The best decision I ever made in 17 years as a fantasy football commissioner was to move from a draft to an auction format.
The auction is unparalleled in terms of strategy and, thus, enjoyment. If you're willing, you can land any one player you want -- you're not constrained by picking in a spot and waiting for a player to fall to you.
Everyone is available.
There's also no "down" time -- you're active and participating in every player on the board -- and you're actively trying to deceive and out-smart your competition in an environment that's much more intense than a draft.
It's a win-win-win scenario on what should be the best day of your fantasy season.
For those of you unfamiliar with auction-style drafts, here are the basics. Every owner starts with the same salary cap (or bank) to spend on his or her roster. Owners then take turns nominating players for auction, with the highest bidder winning the player. Don't forget you can make the move from a traditional serpentine, or "snake," draft to an auction right here on NFL.com.
Here are some of my secrets -- despite my initial hesitation in revealing them to my league -- in selecting a roster in an auction format:
1. Know your opponents: Knowing your opponents' strategies, tendencies and spending allowance factors in during an auction format in several ways. First, every GM is going to have favorite players. Don't just hand them over. In my league, we have a GM who chases after Brian Westbrook every season, and we all know it. I'm fine with passing on Westbrook, but that GM is going to pay at the very least what I think Westbrook is worth.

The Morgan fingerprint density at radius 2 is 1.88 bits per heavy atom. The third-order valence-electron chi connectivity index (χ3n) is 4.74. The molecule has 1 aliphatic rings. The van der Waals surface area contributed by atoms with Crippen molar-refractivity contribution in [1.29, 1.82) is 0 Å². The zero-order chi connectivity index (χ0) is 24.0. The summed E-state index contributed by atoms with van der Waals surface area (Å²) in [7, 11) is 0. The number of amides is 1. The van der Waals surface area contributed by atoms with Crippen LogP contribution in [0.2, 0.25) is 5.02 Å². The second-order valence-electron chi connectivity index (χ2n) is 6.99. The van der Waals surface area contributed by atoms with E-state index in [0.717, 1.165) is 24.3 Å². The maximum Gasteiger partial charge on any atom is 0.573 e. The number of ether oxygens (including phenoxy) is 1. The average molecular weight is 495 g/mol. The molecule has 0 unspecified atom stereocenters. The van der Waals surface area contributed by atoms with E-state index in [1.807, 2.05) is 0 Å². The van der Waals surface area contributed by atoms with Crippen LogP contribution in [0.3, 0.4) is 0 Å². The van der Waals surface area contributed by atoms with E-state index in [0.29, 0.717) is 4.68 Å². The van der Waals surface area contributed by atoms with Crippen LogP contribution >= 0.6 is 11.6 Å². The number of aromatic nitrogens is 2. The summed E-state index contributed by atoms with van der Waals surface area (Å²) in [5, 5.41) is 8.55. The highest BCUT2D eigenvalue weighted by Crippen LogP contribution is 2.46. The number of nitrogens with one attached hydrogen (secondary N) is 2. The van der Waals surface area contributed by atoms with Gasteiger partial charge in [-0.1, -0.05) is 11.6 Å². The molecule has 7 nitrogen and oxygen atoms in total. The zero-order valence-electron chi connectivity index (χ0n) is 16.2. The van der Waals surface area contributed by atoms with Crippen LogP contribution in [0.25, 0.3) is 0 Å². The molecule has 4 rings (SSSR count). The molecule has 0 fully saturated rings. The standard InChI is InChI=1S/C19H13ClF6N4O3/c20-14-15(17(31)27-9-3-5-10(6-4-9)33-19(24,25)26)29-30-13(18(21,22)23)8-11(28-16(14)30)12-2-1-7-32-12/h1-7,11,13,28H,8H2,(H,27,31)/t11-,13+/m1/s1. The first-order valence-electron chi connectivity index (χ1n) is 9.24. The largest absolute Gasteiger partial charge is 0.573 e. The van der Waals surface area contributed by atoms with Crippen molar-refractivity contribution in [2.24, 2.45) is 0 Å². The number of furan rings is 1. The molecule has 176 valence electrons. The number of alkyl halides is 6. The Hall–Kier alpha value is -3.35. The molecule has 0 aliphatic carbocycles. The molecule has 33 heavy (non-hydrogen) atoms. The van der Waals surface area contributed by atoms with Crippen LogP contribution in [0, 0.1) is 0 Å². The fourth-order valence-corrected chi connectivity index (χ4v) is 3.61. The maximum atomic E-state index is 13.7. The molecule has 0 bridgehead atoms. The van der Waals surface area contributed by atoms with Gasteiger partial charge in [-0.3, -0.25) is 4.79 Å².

Also know which of your opposing GMs likes to unload the bank on one player and which ones wait on certain positions. Knowing those "tells" will help when bidding against them. Like Mike McDermott in Rounders, it's as much about playing your opponents as it is the cards. Also keep close track of every team's spending and remaining funds -- you'll get a good idea of who could turn desperate, who is waiting at certain positions and, most importantly, who can still outbid you.
2. Promote spending: Since all teams in an auction begin with the same bank, the only way to gain financial leverage over the other teams is to promote spending -- ideally on players you don't want, or at prices you believe are too high for their value. Many fantasy managers in an auction format make the mistake of nominating players who they want to land on their team. Don't do it. It's transparent, and other teams will push your bidding limits.
Instead, nominate players you don't want and "spike" the bidding. But be careful with this because you could end up with players you don't want, at prices you didn't want them at. I remember a GM who thought he was slick one year getting stuck with four Miami Dolphins.
3. Know your player values: It sounds simplistic, but enter the auction knowing your value (how much you're willing to spend) on all players. There will be a bidding war on the likes of Adrian Peterson -- know beforehand how far you're willing to go before your ego or emotions take over. Spending $5 extra on Peterson might mean the difference between landing or losing out on another player you want. It's also common early in an auction that GMs are gun-shy and players often go for less than they should.